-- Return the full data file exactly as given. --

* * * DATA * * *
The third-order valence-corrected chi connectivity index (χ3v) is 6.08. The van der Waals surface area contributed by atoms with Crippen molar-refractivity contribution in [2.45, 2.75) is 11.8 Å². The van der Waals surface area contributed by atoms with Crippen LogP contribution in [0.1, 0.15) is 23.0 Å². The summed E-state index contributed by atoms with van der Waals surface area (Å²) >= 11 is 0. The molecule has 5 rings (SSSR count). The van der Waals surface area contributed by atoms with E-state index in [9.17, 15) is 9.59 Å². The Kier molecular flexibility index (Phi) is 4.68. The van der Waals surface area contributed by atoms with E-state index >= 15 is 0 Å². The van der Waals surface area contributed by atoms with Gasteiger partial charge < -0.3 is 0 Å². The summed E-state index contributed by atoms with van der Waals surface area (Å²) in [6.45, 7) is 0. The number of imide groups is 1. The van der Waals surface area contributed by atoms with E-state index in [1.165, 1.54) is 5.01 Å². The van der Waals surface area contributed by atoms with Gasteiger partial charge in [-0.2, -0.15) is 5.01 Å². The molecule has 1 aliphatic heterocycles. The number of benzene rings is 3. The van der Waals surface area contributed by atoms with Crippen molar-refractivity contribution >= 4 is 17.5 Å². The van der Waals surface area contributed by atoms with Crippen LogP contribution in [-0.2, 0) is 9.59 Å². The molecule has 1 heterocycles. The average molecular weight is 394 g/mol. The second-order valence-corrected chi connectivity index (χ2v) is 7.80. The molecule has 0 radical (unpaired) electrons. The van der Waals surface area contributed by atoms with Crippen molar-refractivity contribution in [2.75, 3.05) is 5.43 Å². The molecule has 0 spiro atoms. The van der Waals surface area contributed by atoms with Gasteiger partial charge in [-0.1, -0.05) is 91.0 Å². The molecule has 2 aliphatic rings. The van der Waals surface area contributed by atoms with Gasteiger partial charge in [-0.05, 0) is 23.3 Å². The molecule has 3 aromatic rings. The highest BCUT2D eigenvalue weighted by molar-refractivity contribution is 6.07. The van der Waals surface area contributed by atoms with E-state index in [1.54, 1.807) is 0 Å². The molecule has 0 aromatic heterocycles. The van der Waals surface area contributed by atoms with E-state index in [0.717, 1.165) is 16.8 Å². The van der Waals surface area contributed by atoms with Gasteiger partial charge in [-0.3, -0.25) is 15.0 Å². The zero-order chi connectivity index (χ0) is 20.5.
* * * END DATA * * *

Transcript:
The third-order valence-corrected chi connectivity index (χ3v) is 6.08. The van der Waals surface area contributed by atoms with Crippen molar-refractivity contribution in [2.45, 2.75) is 11.8 Å². The van der Waals surface area contributed by atoms with Crippen LogP contribution in [0.1, 0.15) is 23.0 Å². The summed E-state index contributed by atoms with van der Waals surface area (Å²) >= 11 is 0. The molecule has 5 rings (SSSR count). The van der Waals surface area contributed by atoms with E-state index in [9.17, 15) is 9.59 Å². The Kier molecular flexibility index (Phi) is 4.68. The van der Waals surface area contributed by atoms with E-state index >= 15 is 0 Å². The van der Waals surface area contributed by atoms with Gasteiger partial charge < -0.3 is 0 Å². The summed E-state index contributed by atoms with van der Waals surface area (Å²) in [6.45, 7) is 0. The number of imide groups is 1. The van der Waals surface area contributed by atoms with E-state index in [1.165, 1.54) is 5.01 Å². The van der Waals surface area contributed by atoms with Gasteiger partial charge in [-0.2, -0.15) is 5.01 Å². The molecule has 1 aliphatic heterocycles. The number of benzene rings is 3. The van der Waals surface area contributed by atoms with Crippen molar-refractivity contribution >= 4 is 17.5 Å². The van der Waals surface area contributed by atoms with Crippen LogP contribution in [-0.2, 0) is 9.59 Å². The molecule has 1 heterocycles. The average molecular weight is 394 g/mol. The second-order valence-corrected chi connectivity index (χ2v) is 7.80. The molecule has 0 radical (unpaired) electrons. The van der Waals surface area contributed by atoms with Crippen molar-refractivity contribution in [2.75, 3.05) is 5.43 Å². The molecule has 0 spiro atoms. The van der Waals surface area contributed by atoms with Gasteiger partial charge in [-0.1, -0.05) is 91.0 Å². The molecule has 2 aliphatic rings. The van der Waals surface area contributed by atoms with Gasteiger partial charge in [-0.05, 0) is 23.3 Å². The molecule has 3 aromatic rings. The highest BCUT2D eigenvalue weighted by molar-refractivity contribution is 6.07. The van der Waals surface area contributed by atoms with E-state index in [1.54, 1.807) is 0 Å². The molecule has 0 aromatic heterocycles. The van der Waals surface area contributed by atoms with E-state index in [0.717, 1.165) is 16.8 Å². The van der Waals surface area contributed by atoms with Gasteiger partial charge in [-0.3, -0.25) is 15.0 Å². The zero-order chi connectivity index (χ0) is 20.5.